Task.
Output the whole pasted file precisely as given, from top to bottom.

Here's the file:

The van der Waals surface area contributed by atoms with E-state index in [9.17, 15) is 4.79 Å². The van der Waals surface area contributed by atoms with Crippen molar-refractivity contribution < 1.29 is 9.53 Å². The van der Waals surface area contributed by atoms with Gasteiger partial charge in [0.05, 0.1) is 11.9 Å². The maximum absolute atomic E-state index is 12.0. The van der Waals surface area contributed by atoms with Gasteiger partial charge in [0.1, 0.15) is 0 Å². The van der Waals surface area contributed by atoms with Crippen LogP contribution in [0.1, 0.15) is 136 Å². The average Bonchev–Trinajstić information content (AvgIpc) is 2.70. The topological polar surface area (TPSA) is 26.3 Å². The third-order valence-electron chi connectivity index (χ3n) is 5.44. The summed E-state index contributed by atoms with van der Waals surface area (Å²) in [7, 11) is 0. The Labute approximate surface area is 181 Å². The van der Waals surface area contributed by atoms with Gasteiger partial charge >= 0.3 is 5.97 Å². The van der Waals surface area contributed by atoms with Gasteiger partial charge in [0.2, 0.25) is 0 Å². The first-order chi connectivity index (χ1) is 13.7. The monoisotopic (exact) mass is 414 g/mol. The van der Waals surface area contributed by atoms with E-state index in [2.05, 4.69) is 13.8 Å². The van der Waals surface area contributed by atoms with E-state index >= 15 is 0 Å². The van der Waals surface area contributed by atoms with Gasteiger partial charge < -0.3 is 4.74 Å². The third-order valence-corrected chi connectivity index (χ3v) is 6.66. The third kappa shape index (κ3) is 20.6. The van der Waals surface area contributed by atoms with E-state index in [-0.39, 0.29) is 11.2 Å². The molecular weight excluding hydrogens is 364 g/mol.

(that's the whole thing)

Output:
The van der Waals surface area contributed by atoms with E-state index in [9.17, 15) is 4.79 Å². The van der Waals surface area contributed by atoms with Crippen molar-refractivity contribution < 1.29 is 9.53 Å². The van der Waals surface area contributed by atoms with Gasteiger partial charge in [0.05, 0.1) is 11.9 Å². The maximum absolute atomic E-state index is 12.0. The van der Waals surface area contributed by atoms with Gasteiger partial charge in [0.1, 0.15) is 0 Å². The van der Waals surface area contributed by atoms with Crippen LogP contribution in [0.1, 0.15) is 136 Å². The average Bonchev–Trinajstić information content (AvgIpc) is 2.70. The topological polar surface area (TPSA) is 26.3 Å². The third-order valence-electron chi connectivity index (χ3n) is 5.44. The summed E-state index contributed by atoms with van der Waals surface area (Å²) in [7, 11) is 0. The Labute approximate surface area is 181 Å². The van der Waals surface area contributed by atoms with Gasteiger partial charge >= 0.3 is 5.97 Å². The van der Waals surface area contributed by atoms with Gasteiger partial charge in [0.2, 0.25) is 0 Å². The first-order chi connectivity index (χ1) is 13.7. The monoisotopic (exact) mass is 414 g/mol. The van der Waals surface area contributed by atoms with E-state index in [2.05, 4.69) is 13.8 Å². The van der Waals surface area contributed by atoms with E-state index >= 15 is 0 Å². The van der Waals surface area contributed by atoms with Gasteiger partial charge < -0.3 is 4.74 Å². The third-order valence-corrected chi connectivity index (χ3v) is 6.66. The third kappa shape index (κ3) is 20.6. The van der Waals surface area contributed by atoms with E-state index in [-0.39, 0.29) is 11.2 Å². The molecular weight excluding hydrogens is 364 g/mol.